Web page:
How Nitish shot himself in the foot

Very few people know that when Congress MP from Jangipur in West Bengal, Abhijit Mukherjee, son of President Pranab Mukherjee, met Lalu Prasad in Ranchi jail October last, the foundation for revival of time-tested alliance between the Congress, the RJD and the LJP was laid.


Officially, it was denied that the meeting had any political connotations, but the Congress mandarins started working on simple arithmetic that if the BJP prime ministerial nominee Narendra Modi has to be stopped in his tracks, it has to be a formidable combination in Bihar where 17 per cent Muslims, 12 per cent Yadavs and Paswan’s Dalit supporters besides the Congress’ core vote-bank could yield the desired result. This alliance in 2004 had together won 29 out of 40 Lok Sabha seats. But when they contested separately in 2009, the RJD won only four and the Congress merely two. The LJP was routed. 

Now, the only problem is Lalu’s conviction in the fodder scam. Congress vice president Rahul Gandhi had publicly spoken against corruption and criminalisation. A middle-of-the-road way-out was suggested that Congress would tie up with the RJD, not with an individual. Today, as Congress is about to seal the deal with its time-tested allies, one person who is licking his wounds is Bihar Chief Minister Nitish Kumar. Perhaps he could not learn his lessons from the legendary Chanakya, the mentor of Magadh Emperor Chandragupta, who had written in Arthsashtra that “if you can’t make friends, don’t make enemies.”

Nitish, who often quotes Chanakya, did exactly the opposite. Over-confident following a brute four-fifth majority in the 2010 Assembly elections, Nitish created more enemies than friends – both within his party and outside. He called off his 17-year-old relationship with the BJP on flimsy grounds arguably because of personal ego clash with his Gujarat counterpart Modi. Nitish was accused of ditching the NDA which brought him to its fold in 1996 when his Samata Party was a mere pocket organisation.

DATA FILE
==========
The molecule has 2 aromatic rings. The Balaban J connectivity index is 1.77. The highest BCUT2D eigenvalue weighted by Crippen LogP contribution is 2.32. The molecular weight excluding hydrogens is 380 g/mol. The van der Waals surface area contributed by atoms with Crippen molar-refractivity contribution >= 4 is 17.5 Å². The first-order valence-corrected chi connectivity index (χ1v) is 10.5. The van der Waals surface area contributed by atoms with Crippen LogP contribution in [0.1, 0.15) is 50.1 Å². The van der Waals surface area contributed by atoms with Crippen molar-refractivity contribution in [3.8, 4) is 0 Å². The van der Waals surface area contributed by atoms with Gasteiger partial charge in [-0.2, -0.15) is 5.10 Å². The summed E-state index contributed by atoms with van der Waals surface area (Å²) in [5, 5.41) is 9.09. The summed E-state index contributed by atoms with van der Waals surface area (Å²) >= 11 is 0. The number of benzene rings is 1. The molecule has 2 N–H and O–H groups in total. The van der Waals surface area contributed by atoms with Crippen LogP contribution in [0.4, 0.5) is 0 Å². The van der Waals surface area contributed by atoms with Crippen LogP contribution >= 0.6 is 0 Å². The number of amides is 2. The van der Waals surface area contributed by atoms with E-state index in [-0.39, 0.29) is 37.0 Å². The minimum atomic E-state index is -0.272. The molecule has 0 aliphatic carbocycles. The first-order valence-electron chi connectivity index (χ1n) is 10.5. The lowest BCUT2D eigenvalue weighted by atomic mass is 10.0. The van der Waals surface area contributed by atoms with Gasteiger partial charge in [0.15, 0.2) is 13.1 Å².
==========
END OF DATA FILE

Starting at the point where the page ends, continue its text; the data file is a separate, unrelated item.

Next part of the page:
But not only with the BJP, he soured his ties with the Congress too, which has been over-generous in doling out one sop after another to Bihar. The bonhomie between the JD (U) and the Congress went for a toss the moment it became evident that the grand old party was inching closer to seal the deal with its old allies - Lalu and Paswan. That leaves Nitish with virtually no friends, except the Left which has just one CPI MLA in Bihar Assembly. The Left too remains apprehensive of his attempts to forge a Federal Front with Left’s bête noire Mamata Banerjee of Trinamool Congress.

Downhill journey

Ploughing a lonely furrow, Nitish won’t ever admit in public that he erred in his calculations. But this is how his downhill journey started. He had fared exceedingly well in 2009 Lok Sabha elections winning 80 per cent (four-fifth) of the seats when the JD (U) romped home in 20 and BJP 12 seats (altogether 32) out of 40 Lok Sabha constituencies here. 

In June 2013, Nitish severed ties with the BJP on flimsy grounds, hoping to stitch a new alliance. Talks were held with the Congress. The poll-pact could not materialise because of JD (U)’s rigid stand of not conceding Congress more than six seats out of 40. At the same time, backroom parleys were going on with regional chieftains like Mamata, BJD’s Naveen Patnaik, SP’s Mulayam Singh Yadav and Deve Gowda’s JD (S), besides, Mamata’s key adversary Prakash Karat, to cobble up some sort of non-BJP, non-Congress front. That too could not fructify.

With all the possible tie-up talks ending up with no result, Nitish is today at a crossroads where it could be difficult for him to retain even half a dozen seats in the ensuing poll. Reason: Once the Congress announces its formal tie-up with RJD-LJP, the three-party alliance will be a formidable combination, which will be in direct contest with the BJP. An isolated Nitish has himself to blame for not being able to read the writing on the wall.“Let the Lok Sabha elections take place, Nitish will know where he stands,” an angry Shivanand Tiwary, outgoing Rajya Sabha MP, who was denied re-nomination, told Deccan Herald. Tiwary, who has been one of the founder members of Samata Party, is particularly peeved over Nitish’s `use-and-throw’ policy. 

Perhaps Congress, it is now said, kept Nitish’s ‘betrayal tactics’ in mind before joining hands with more-than-loyal Lalu.

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